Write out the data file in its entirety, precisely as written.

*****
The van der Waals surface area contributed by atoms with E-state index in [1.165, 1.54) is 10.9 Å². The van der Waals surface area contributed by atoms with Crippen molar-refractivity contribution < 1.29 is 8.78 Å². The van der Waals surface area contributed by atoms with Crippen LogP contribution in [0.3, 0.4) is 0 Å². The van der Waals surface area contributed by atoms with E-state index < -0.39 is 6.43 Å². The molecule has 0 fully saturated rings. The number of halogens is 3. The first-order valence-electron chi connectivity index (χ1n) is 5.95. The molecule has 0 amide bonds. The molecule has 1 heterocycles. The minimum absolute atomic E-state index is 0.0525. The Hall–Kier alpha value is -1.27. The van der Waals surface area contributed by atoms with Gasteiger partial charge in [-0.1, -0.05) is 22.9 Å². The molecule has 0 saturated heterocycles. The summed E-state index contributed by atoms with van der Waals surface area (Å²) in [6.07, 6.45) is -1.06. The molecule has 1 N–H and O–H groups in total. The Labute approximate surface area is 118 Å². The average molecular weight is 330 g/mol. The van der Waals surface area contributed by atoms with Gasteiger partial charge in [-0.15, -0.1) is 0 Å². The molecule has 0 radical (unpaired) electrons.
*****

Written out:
The van der Waals surface area contributed by atoms with E-state index in [1.165, 1.54) is 10.9 Å². The van der Waals surface area contributed by atoms with Crippen molar-refractivity contribution < 1.29 is 8.78 Å². The van der Waals surface area contributed by atoms with Crippen LogP contribution in [0.3, 0.4) is 0 Å². The van der Waals surface area contributed by atoms with E-state index < -0.39 is 6.43 Å². The molecule has 0 fully saturated rings. The number of halogens is 3. The first-order valence-electron chi connectivity index (χ1n) is 5.95. The molecule has 0 amide bonds. The molecule has 1 heterocycles. The minimum absolute atomic E-state index is 0.0525. The Hall–Kier alpha value is -1.27. The van der Waals surface area contributed by atoms with Gasteiger partial charge in [-0.1, -0.05) is 22.9 Å². The molecule has 0 saturated heterocycles. The summed E-state index contributed by atoms with van der Waals surface area (Å²) in [6.07, 6.45) is -1.06. The molecule has 1 N–H and O–H groups in total. The Labute approximate surface area is 118 Å². The average molecular weight is 330 g/mol. The van der Waals surface area contributed by atoms with Gasteiger partial charge in [-0.15, -0.1) is 0 Å². The molecule has 0 radical (unpaired) electrons.